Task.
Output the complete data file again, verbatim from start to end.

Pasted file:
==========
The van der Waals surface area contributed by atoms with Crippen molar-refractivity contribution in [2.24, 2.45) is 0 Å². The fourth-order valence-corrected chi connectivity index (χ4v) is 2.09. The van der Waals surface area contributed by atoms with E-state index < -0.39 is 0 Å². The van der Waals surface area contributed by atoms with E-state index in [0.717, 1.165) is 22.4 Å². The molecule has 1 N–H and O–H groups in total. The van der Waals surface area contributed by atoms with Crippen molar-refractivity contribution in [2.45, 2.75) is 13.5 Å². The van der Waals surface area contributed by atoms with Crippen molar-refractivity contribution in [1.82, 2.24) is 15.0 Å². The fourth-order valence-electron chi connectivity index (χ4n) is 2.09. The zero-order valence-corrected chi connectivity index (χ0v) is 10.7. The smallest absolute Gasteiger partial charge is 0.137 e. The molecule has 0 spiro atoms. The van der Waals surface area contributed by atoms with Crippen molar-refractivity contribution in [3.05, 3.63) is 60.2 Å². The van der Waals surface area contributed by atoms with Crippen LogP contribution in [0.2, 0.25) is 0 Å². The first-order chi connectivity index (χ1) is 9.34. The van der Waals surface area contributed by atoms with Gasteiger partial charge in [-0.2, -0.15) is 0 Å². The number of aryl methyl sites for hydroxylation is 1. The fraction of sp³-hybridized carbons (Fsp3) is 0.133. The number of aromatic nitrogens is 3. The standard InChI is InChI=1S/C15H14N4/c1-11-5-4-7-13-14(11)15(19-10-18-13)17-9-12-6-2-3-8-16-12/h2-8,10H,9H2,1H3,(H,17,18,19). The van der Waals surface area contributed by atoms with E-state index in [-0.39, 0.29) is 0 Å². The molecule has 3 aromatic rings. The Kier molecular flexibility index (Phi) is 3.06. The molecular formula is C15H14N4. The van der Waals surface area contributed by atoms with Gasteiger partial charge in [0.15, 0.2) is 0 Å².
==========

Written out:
The van der Waals surface area contributed by atoms with Crippen molar-refractivity contribution in [2.24, 2.45) is 0 Å². The fourth-order valence-corrected chi connectivity index (χ4v) is 2.09. The van der Waals surface area contributed by atoms with E-state index < -0.39 is 0 Å². The van der Waals surface area contributed by atoms with E-state index in [0.717, 1.165) is 22.4 Å². The molecule has 1 N–H and O–H groups in total. The van der Waals surface area contributed by atoms with Crippen molar-refractivity contribution in [2.45, 2.75) is 13.5 Å². The van der Waals surface area contributed by atoms with Crippen molar-refractivity contribution in [1.82, 2.24) is 15.0 Å². The fourth-order valence-electron chi connectivity index (χ4n) is 2.09. The zero-order valence-corrected chi connectivity index (χ0v) is 10.7. The smallest absolute Gasteiger partial charge is 0.137 e. The molecule has 0 spiro atoms. The van der Waals surface area contributed by atoms with Crippen molar-refractivity contribution in [3.05, 3.63) is 60.2 Å². The van der Waals surface area contributed by atoms with Crippen LogP contribution in [0.2, 0.25) is 0 Å². The first-order chi connectivity index (χ1) is 9.34. The van der Waals surface area contributed by atoms with Gasteiger partial charge in [-0.2, -0.15) is 0 Å². The number of aryl methyl sites for hydroxylation is 1. The fraction of sp³-hybridized carbons (Fsp3) is 0.133. The number of aromatic nitrogens is 3. The standard InChI is InChI=1S/C15H14N4/c1-11-5-4-7-13-14(11)15(19-10-18-13)17-9-12-6-2-3-8-16-12/h2-8,10H,9H2,1H3,(H,17,18,19). The van der Waals surface area contributed by atoms with E-state index in [-0.39, 0.29) is 0 Å². The molecule has 3 aromatic rings. The Kier molecular flexibility index (Phi) is 3.06. The molecular formula is C15H14N4. The van der Waals surface area contributed by atoms with Gasteiger partial charge in [0.15, 0.2) is 0 Å².